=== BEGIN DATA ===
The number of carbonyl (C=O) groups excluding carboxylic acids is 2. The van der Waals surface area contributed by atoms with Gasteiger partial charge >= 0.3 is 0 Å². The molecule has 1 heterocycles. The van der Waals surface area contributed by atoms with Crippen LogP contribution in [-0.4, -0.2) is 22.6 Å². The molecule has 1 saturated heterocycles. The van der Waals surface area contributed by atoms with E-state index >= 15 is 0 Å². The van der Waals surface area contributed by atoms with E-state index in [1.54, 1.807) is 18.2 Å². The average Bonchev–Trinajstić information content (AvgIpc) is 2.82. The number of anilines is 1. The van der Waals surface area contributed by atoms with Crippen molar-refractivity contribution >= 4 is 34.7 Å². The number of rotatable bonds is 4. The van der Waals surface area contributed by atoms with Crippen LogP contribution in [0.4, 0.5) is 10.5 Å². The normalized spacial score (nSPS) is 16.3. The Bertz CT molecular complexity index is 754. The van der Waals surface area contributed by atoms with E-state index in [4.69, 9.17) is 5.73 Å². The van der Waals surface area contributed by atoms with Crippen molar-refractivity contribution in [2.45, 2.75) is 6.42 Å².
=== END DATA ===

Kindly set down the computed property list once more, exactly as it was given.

The number of carbonyl (C=O) groups excluding carboxylic acids is 2. The van der Waals surface area contributed by atoms with Gasteiger partial charge >= 0.3 is 0 Å². The molecule has 1 heterocycles. The van der Waals surface area contributed by atoms with Crippen LogP contribution in [-0.4, -0.2) is 22.6 Å². The molecule has 1 saturated heterocycles. The van der Waals surface area contributed by atoms with E-state index >= 15 is 0 Å². The van der Waals surface area contributed by atoms with E-state index in [1.54, 1.807) is 18.2 Å². The average Bonchev–Trinajstić information content (AvgIpc) is 2.82. The number of anilines is 1. The van der Waals surface area contributed by atoms with Crippen molar-refractivity contribution >= 4 is 34.7 Å². The number of rotatable bonds is 4. The van der Waals surface area contributed by atoms with Crippen LogP contribution in [0.4, 0.5) is 10.5 Å². The normalized spacial score (nSPS) is 16.3. The Bertz CT molecular complexity index is 754. The van der Waals surface area contributed by atoms with E-state index in [4.69, 9.17) is 5.73 Å². The van der Waals surface area contributed by atoms with Crippen molar-refractivity contribution in [2.45, 2.75) is 6.42 Å².